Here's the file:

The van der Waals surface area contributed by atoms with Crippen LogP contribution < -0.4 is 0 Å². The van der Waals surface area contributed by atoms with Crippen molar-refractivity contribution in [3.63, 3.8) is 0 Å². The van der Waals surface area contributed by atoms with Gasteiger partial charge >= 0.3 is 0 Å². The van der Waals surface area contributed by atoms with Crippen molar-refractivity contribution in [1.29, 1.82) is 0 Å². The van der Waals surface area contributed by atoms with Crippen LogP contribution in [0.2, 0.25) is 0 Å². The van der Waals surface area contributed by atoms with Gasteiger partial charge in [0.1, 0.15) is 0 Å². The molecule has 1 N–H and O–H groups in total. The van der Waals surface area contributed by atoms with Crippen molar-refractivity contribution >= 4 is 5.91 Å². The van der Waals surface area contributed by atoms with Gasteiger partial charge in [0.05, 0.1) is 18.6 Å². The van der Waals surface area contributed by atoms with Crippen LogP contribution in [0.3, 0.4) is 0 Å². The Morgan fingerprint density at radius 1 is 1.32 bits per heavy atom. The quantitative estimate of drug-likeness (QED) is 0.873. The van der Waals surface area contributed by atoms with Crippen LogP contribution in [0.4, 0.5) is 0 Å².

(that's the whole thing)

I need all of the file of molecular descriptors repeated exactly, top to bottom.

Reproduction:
The van der Waals surface area contributed by atoms with Crippen LogP contribution < -0.4 is 0 Å². The van der Waals surface area contributed by atoms with Crippen molar-refractivity contribution in [3.63, 3.8) is 0 Å². The van der Waals surface area contributed by atoms with Gasteiger partial charge >= 0.3 is 0 Å². The van der Waals surface area contributed by atoms with Crippen molar-refractivity contribution in [1.29, 1.82) is 0 Å². The van der Waals surface area contributed by atoms with Crippen LogP contribution in [0.2, 0.25) is 0 Å². The van der Waals surface area contributed by atoms with Gasteiger partial charge in [0.1, 0.15) is 0 Å². The molecule has 1 N–H and O–H groups in total. The van der Waals surface area contributed by atoms with Crippen molar-refractivity contribution >= 4 is 5.91 Å². The van der Waals surface area contributed by atoms with Gasteiger partial charge in [0.05, 0.1) is 18.6 Å². The van der Waals surface area contributed by atoms with Crippen LogP contribution in [0.3, 0.4) is 0 Å². The Morgan fingerprint density at radius 1 is 1.32 bits per heavy atom. The quantitative estimate of drug-likeness (QED) is 0.873. The van der Waals surface area contributed by atoms with Crippen LogP contribution in [0.4, 0.5) is 0 Å².